Most Popular Diamond Shapes for Engagement Rings in 2023
9 Minute Read
What's the Difference Between Diamond Shapes and Diamond Cuts?
Before you start shopping, you must familiarize yourself with the terms jewelers commonly use to describe popular diamond shapes. In particular, you need to know the difference between "diamond shape" and "diamond cut." Although they seem similar, these terms refer to very different technical elements.
When jewelers discuss the shape of a diamond, they're referring to the basic outline of the diamond when seen face up. Typical diamond shapes include classic outlines like rounds, squares, hearts, ovals, and so forth.
On the other hand, diamond cut has a far more specific meaning than diamond shape. A diamond cut describes the actual facet arrangement of an individual stone. Ultimately, this arrangement creates the stone's shape and affects its brilliance or "brightness," scintillation or "sparkle," and dispersion or "fire." Practically speaking, a well-cut diamond will shine brightly and sparkle with both black and white and colorful flashes. On the other hand, a poorly cut diamond will appear darkish and without life.
You can learn more about the importance of the diamond cut from the following articles:
Most shoppers will focus on the shape of their diamond rather than the faceting. You have to get a close look at a stone to notice the faceting, but everyone will notice a diamond's shape right away.
Now that we've covered the terminology, let's examine some of the more popular diamond engagement ring trends from 2022.
We begin with the most classic of all diamond shapes for an engagement ring: the round. More specifically, this means the round, brilliant-cut diamond. Year in , year out, the round remains undeniably the most popular diamond shape for engagement rings. In fact, more than half of all engagement rings sold this year feature round diamonds as the primary stone. Our guide to round diamond engagement rings can help you find the best options for every budget. (Do keep in mind, however, that round diamonds generally command higher price-per-carat values than other cuts).
The square-shaped princess cut diamond comes second in popularity.
Although square-shaped diamonds have roots going back centuries, the princess cut itself is a relative newcomer to the engagement ring market. However, the exact number of facets and their arrangement are not standardized. As a result, these diamonds can truly show a unique character.
The popularity of princess cuts stems partly from their flat sides. This makes setting side stones adjacent to the central diamond easy. They also typically cost less than round brilliants of comparable carat and quality, since diamond cutters can retain a higher percentage of the rough diamond crystal when creating a princess.
Rectangular-shaped stones, such as emerald cuts, are another popular option for diamond engagement rings. Unlike rounds and princess-cut squares, emerald cuts showcase step-cut facets. Although emerald cuts show less sparkle than rounds, these stones have a marked elegance all their own.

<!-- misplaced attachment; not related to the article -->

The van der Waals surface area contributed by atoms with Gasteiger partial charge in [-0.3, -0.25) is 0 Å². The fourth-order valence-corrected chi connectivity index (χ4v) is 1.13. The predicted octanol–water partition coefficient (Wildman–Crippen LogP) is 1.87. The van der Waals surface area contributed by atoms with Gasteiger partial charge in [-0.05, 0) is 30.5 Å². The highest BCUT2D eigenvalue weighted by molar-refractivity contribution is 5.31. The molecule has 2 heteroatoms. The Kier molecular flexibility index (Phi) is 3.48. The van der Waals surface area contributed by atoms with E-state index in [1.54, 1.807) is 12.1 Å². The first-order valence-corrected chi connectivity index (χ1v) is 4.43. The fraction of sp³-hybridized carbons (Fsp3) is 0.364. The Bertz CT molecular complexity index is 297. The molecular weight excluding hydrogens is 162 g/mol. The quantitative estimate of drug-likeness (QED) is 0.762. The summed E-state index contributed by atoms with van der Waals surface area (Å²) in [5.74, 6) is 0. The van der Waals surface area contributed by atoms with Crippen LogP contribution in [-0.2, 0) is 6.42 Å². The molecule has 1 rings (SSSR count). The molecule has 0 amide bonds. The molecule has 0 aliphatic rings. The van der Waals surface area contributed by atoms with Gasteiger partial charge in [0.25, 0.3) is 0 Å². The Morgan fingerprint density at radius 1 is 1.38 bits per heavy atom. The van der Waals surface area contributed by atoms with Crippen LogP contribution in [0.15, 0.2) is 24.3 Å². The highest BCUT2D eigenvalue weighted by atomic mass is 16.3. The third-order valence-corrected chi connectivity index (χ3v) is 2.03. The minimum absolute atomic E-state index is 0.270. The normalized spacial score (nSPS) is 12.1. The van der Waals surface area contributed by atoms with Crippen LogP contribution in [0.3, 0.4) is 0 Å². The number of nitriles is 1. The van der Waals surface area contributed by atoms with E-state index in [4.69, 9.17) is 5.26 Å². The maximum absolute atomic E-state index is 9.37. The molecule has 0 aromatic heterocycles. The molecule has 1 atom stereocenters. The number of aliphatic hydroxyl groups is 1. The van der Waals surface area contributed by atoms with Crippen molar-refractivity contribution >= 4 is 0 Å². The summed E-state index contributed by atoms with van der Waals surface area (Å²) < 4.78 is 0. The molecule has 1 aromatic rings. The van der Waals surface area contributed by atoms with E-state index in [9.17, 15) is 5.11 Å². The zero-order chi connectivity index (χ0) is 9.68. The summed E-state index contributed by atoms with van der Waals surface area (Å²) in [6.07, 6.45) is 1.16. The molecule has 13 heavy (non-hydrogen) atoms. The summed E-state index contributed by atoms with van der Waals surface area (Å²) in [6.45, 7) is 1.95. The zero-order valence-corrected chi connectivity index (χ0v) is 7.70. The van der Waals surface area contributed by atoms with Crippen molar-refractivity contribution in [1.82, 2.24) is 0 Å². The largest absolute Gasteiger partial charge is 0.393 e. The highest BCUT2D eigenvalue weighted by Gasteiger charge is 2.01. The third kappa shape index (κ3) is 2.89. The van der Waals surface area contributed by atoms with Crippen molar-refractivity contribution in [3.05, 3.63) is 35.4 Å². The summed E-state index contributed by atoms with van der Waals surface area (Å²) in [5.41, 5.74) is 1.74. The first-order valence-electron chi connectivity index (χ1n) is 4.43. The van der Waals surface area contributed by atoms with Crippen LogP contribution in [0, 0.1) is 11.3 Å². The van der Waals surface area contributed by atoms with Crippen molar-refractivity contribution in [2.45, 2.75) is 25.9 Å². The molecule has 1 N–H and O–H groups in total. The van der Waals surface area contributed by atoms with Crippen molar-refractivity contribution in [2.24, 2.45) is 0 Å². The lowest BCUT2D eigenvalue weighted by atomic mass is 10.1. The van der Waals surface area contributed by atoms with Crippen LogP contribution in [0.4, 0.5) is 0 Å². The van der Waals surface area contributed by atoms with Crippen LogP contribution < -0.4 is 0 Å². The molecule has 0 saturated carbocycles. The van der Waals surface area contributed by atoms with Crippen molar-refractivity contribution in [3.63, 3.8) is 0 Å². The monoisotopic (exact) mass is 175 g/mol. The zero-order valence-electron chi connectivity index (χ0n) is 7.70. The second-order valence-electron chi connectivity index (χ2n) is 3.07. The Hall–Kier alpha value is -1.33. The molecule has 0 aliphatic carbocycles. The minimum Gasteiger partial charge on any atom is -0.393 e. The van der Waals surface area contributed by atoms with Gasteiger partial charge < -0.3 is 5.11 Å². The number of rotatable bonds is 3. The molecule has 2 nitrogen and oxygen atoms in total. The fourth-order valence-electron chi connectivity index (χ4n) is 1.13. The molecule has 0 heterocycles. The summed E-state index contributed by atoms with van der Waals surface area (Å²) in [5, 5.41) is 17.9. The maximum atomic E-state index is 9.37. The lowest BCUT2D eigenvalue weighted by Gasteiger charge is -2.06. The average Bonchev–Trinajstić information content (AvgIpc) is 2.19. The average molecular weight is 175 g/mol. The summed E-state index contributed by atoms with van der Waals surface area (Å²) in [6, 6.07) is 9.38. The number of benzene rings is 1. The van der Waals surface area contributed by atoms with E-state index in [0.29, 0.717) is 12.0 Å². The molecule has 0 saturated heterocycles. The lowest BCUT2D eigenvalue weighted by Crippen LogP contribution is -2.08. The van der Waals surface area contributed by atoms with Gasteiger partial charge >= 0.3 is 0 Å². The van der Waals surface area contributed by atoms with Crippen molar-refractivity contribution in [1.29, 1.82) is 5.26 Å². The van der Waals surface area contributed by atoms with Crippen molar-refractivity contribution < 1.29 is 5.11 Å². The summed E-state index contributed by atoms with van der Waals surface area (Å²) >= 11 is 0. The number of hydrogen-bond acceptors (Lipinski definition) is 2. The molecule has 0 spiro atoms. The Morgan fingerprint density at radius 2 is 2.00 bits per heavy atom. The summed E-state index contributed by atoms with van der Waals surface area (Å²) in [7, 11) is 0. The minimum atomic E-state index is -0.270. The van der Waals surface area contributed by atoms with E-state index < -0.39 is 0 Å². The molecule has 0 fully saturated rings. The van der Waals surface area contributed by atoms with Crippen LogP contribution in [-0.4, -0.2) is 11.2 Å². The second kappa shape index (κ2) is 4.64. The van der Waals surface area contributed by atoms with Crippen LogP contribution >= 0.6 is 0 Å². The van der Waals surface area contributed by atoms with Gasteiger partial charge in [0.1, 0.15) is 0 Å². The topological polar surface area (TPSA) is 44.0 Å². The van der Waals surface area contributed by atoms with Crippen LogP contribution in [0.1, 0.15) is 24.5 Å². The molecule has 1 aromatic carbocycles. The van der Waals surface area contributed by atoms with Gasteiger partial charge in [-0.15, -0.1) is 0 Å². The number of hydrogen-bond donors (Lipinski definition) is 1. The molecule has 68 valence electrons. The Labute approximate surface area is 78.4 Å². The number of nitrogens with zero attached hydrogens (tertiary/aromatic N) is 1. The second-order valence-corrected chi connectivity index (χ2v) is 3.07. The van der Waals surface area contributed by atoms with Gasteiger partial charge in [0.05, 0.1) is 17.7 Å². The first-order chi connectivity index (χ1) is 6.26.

However, the emerald cut's reduced sparkle will affect how you shop for this stone. Without the complex scintillation of brilliant cuts, you'll get a much better look into a diamond. This means cutters have fewer ways to hide distracting inclusions. As a result, the clarity grade of the stone becomes much more important. Look for "eye-clean" stones. Try to select emerald-cut diamonds with clarity grades of VS2 or higher.
With their grace and sophistication, emerald-cut diamonds have a versatility jewelers love. From geometric Art Deco styles to charming vintage options, minimalist modern mountings, and even forward-thinking futuristic designs, emerald cuts can fit any aesthetic.
The cushion cut falls somewhere between the square-shaped princess cut and the rectangular-shaped emerald cut. First conceived in the 18th century, long before automated cutting techniques, this shape can feature either square or rectangular outlines.
What separates cushions from squares and rectangles are their soft, rounded corners and often slightly sloped sides. Some aficionados associate the forgiving profile of cushion cuts with the shape of a pillow. Thus, you might see them offered as "pillow cuts." Like other brilliant-cut stones, cushions have lots of sparkle. By design, a well-cut cushion will display a diamond's dispersion or "fire" to maximum effect.
Over the centuries, cushion-cut diamonds have seen waves of popularity. Very popular in the 19th century, they fell out of favor for much of the 20th century. Fortunately, cushions have made a roaring comeback in recent years, becoming a popular and highly affordable option for modern engagement rings. Their soft outlines make them perfect center stones for elegant and understated rings. Jewelers can set them into halo mountings or stand-alone solitaire designs.